On Saturday we walked to the vitrified forts, situated a little to the west of the village of Aberlemno, on the north brow of the Finhaven hills, and five miles N. E. from Forfar. These hills form the southern boundary of the vale of Strathmore, above which they rise to the height of 600 feet, and so the fort occupies a most commanding situation. The origin of these vitrified forts, of which there are several in the country, though this one is the most extensive, goes so far back into antiquity, that not only the names, but even the races of their builders are unknown. The Finhaven fort is in shape a parallelogram, having its corners rounded off. It declines with the hill to the W., in length from E. to W., 476 feet, at the E. end its breadth is 83 feet, and at the W. 125 feet; the wall is from three to ten feet in height, but is supposed at one time to have been much higher. Great quantities of the stone have been carted away for mending the roads. In the west end of the fort there was a well, but this is now filled up. The fort is built of several kinds of stone, chiefly sandstone and gneiss, which have been fused together by the action of fire, a good substitute for cement. It must have required an iminense amount of wood to vitrify such a large fort, but in those days that could easily have been obtained, for the whole of this district was once covered by forest, as is shown by the quantities of old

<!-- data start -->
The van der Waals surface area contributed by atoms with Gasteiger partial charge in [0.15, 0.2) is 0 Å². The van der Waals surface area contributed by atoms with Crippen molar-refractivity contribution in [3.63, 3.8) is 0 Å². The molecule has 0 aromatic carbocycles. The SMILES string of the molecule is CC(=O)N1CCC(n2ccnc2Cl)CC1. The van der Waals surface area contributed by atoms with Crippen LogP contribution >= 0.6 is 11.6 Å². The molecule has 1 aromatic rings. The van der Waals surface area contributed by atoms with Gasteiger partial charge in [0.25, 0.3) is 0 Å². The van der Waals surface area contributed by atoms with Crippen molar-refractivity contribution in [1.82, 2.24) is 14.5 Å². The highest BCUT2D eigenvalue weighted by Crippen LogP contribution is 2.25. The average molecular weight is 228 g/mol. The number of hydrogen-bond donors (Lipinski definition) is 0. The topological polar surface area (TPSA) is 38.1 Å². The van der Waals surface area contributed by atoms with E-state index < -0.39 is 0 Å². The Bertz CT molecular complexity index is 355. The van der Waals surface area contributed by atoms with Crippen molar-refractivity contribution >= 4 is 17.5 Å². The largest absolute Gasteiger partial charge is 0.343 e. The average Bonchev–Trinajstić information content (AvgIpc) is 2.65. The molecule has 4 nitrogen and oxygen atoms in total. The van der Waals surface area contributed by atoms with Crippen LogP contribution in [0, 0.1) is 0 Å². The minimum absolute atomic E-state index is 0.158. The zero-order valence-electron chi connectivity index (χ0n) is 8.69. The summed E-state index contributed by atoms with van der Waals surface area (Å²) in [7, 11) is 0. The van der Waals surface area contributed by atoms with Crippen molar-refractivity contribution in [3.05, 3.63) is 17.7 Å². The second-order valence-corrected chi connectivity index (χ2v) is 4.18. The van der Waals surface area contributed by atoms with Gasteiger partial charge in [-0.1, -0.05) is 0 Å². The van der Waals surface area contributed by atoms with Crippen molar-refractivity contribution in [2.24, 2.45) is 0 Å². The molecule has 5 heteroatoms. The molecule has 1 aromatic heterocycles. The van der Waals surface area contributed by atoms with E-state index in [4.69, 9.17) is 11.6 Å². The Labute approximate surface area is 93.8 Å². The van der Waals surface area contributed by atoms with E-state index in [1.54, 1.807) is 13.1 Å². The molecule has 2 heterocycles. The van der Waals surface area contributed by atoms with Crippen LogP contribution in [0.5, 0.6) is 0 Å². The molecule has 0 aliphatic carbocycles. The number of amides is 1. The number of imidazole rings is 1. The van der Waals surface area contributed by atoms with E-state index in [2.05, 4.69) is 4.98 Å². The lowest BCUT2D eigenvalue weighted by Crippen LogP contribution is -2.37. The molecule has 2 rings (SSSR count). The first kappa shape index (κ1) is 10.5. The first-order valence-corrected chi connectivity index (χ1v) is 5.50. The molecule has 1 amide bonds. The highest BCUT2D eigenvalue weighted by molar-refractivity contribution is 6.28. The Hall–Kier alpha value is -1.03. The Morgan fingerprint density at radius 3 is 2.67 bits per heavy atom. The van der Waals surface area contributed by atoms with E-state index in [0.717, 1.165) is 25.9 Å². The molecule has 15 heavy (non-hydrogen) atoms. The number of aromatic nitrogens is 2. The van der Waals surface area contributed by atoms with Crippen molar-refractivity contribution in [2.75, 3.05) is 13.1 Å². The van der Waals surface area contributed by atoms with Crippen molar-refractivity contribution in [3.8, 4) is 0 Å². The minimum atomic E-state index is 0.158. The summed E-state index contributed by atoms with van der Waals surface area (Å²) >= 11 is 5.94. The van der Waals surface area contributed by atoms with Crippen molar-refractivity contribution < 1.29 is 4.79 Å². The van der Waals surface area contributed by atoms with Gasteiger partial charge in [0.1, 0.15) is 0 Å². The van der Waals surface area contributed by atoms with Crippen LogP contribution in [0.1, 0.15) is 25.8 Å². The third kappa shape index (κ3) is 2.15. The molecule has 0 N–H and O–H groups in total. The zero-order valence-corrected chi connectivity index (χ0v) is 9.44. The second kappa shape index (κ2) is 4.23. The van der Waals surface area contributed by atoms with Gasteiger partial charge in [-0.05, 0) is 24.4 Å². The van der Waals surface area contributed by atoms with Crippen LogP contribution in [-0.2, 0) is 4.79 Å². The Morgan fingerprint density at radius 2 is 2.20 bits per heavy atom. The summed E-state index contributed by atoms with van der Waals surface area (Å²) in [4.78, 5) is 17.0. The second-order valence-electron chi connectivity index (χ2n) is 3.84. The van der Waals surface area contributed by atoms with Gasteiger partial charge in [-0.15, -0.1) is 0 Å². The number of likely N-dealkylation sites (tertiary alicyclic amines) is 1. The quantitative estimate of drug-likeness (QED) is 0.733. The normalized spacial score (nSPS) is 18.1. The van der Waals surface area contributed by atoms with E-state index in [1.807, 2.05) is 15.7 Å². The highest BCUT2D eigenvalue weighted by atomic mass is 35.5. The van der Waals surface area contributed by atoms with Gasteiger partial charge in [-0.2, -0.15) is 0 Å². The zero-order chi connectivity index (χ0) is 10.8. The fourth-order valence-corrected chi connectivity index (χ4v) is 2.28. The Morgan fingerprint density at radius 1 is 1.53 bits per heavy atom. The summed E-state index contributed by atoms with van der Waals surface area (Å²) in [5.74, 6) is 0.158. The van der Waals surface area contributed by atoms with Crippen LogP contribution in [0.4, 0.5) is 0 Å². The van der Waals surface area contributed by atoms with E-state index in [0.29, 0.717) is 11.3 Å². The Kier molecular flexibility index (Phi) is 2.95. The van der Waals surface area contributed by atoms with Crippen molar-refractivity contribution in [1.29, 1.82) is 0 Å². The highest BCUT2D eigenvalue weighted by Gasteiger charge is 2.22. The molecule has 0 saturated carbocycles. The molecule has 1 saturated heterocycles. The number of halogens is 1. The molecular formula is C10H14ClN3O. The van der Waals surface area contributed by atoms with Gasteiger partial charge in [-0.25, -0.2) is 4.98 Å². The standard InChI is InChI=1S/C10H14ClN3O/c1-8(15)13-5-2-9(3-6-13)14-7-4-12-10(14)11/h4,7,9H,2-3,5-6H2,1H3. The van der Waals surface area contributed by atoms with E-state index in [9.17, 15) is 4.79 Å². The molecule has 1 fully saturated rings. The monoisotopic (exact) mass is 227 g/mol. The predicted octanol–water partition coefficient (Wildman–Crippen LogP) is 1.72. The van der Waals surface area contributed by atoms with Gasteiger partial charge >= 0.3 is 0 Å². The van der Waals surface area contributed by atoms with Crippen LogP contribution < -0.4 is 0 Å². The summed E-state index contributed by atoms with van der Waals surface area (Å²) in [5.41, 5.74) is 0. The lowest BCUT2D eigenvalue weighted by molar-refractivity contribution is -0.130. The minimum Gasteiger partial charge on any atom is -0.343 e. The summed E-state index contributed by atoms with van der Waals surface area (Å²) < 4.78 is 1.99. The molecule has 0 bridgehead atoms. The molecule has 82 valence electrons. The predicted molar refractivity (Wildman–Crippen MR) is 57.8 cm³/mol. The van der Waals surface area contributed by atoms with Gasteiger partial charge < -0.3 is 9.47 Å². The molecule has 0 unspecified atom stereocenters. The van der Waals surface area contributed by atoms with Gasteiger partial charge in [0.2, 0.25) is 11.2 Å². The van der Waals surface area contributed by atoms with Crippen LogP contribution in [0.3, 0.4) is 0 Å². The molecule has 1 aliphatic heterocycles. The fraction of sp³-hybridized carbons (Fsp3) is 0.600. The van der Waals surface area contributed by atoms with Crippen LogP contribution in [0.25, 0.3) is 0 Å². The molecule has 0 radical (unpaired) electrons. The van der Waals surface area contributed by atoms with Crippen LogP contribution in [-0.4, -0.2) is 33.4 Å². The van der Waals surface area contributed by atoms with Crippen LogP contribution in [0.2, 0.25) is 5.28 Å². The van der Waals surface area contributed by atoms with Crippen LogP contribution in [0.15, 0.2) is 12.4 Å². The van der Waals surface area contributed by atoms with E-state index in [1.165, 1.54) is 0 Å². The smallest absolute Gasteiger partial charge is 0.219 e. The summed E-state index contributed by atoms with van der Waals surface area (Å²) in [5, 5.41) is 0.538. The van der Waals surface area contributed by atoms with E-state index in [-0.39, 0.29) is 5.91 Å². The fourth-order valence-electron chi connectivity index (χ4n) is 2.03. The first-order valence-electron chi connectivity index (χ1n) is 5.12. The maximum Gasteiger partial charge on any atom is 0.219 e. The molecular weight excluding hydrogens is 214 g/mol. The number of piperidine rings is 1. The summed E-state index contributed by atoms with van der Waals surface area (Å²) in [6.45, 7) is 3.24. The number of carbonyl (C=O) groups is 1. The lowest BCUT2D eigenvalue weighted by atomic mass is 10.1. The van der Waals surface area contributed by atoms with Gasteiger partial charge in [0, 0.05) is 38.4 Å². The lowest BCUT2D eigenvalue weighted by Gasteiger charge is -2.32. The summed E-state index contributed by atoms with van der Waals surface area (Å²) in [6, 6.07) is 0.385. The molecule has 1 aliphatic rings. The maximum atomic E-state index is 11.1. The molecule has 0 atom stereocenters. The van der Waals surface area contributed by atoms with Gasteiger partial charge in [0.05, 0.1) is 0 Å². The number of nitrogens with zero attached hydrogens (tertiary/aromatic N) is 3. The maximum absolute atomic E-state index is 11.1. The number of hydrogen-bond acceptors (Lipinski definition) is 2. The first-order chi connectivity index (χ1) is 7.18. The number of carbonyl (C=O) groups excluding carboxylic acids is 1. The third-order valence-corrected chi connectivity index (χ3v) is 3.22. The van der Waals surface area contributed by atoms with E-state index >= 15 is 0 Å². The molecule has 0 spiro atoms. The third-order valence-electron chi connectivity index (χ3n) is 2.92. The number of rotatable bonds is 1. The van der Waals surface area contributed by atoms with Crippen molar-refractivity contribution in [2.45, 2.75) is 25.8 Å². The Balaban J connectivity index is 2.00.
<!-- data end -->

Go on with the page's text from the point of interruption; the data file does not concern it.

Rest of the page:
wood that are found in the mossy and marshy grounds. In some of the hilly parts of Tartary and India, the nations still vitrify their forts instead of using cement.
We saw on our road several stone and “slate" quarries, in which we found several tails, spines, and teeth of fossil fish, but were not so fortunate as to obtain a specimen in anything like a perfect condition. The upper beds of the old red sandstone formation are very compact, and having good cleavage planes, are used as roofing-slates in the neighbourhood.
Near one of these quarries some soil had recently been removed, laying bare the surface of the rock, on which were well-defined glacial markings, and which, from their direction, had evidently been made by a glacier coming from Glens Prosen and Clova. In a field near Aberlemno are two of those curious sculptured stones, of which a good many exist in this part of Scotland, and concerning which volumes of theories have been written, conclusively proving that nothing whatever is known about them, neither by whom or for what purpose they were erected. They had figures of horses and men, and an ornament like a pair of spectacles, amongst other symbols, carved on them.
On the commencement of the following week we went by rail to Kirriemuir, a small town, six miles W. by N. from Forfar, and then drove to the Den of Airlie, twelve miles further. The Den is a most beautiful ravine, formed by the Airlie river, which flows down it. In some parts the sides are quite perpendicular, and over 400 feet in height, while in others they slope more gradually. The valley is well wooded, and in the shade and moisture many species of ferns abound, the most noteworthy of which is the Green Spleenwort, Asplenium viride.
We walked up the valley from Airlie Castle to the Reeky Linn, a magnificent waterfall